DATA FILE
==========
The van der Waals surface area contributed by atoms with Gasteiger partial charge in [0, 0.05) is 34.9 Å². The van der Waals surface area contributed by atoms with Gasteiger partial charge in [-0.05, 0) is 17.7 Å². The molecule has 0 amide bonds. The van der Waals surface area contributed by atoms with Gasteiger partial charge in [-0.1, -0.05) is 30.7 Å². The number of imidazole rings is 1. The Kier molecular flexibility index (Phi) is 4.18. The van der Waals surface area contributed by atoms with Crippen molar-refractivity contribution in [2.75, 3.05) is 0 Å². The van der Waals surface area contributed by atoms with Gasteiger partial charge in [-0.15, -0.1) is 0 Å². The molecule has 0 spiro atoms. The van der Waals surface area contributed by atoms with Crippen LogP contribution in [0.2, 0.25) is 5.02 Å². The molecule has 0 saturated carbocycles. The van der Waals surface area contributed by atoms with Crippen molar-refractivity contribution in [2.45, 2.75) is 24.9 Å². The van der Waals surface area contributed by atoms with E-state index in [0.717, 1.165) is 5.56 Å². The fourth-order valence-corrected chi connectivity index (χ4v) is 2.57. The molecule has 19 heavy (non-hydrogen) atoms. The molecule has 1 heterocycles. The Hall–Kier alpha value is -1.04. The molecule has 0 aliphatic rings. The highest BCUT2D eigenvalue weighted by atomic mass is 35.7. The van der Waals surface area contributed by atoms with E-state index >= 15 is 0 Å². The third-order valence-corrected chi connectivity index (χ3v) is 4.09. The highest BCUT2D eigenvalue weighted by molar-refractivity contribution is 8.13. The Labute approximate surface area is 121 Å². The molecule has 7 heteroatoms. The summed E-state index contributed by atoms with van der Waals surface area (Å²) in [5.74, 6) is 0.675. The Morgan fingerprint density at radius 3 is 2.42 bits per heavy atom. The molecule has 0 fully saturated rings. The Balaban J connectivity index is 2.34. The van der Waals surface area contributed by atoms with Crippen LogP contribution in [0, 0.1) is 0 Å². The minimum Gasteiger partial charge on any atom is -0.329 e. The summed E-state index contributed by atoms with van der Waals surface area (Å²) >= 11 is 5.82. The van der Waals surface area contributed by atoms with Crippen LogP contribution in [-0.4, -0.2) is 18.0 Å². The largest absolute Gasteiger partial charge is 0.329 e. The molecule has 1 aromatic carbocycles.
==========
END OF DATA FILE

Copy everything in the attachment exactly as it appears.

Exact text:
The van der Waals surface area contributed by atoms with Gasteiger partial charge in [0, 0.05) is 34.9 Å². The van der Waals surface area contributed by atoms with Gasteiger partial charge in [-0.05, 0) is 17.7 Å². The molecule has 0 amide bonds. The van der Waals surface area contributed by atoms with Gasteiger partial charge in [-0.1, -0.05) is 30.7 Å². The number of imidazole rings is 1. The Kier molecular flexibility index (Phi) is 4.18. The van der Waals surface area contributed by atoms with Crippen molar-refractivity contribution in [2.75, 3.05) is 0 Å². The van der Waals surface area contributed by atoms with Gasteiger partial charge in [-0.15, -0.1) is 0 Å². The molecule has 0 spiro atoms. The van der Waals surface area contributed by atoms with Crippen LogP contribution in [0.2, 0.25) is 5.02 Å². The molecule has 0 saturated carbocycles. The van der Waals surface area contributed by atoms with Crippen molar-refractivity contribution in [2.45, 2.75) is 24.9 Å². The van der Waals surface area contributed by atoms with E-state index in [0.717, 1.165) is 5.56 Å². The fourth-order valence-corrected chi connectivity index (χ4v) is 2.57. The molecule has 19 heavy (non-hydrogen) atoms. The molecule has 1 heterocycles. The Hall–Kier alpha value is -1.04. The molecule has 0 aliphatic rings. The highest BCUT2D eigenvalue weighted by atomic mass is 35.7. The van der Waals surface area contributed by atoms with E-state index >= 15 is 0 Å². The third-order valence-corrected chi connectivity index (χ3v) is 4.09. The highest BCUT2D eigenvalue weighted by molar-refractivity contribution is 8.13. The Labute approximate surface area is 121 Å². The molecule has 7 heteroatoms. The summed E-state index contributed by atoms with van der Waals surface area (Å²) in [5.74, 6) is 0.675. The Morgan fingerprint density at radius 3 is 2.42 bits per heavy atom. The molecule has 0 fully saturated rings. The Balaban J connectivity index is 2.34. The van der Waals surface area contributed by atoms with Crippen LogP contribution in [0, 0.1) is 0 Å². The minimum Gasteiger partial charge on any atom is -0.329 e. The summed E-state index contributed by atoms with van der Waals surface area (Å²) >= 11 is 5.82. The van der Waals surface area contributed by atoms with Crippen LogP contribution in [-0.4, -0.2) is 18.0 Å². The largest absolute Gasteiger partial charge is 0.329 e. The molecule has 1 aromatic carbocycles.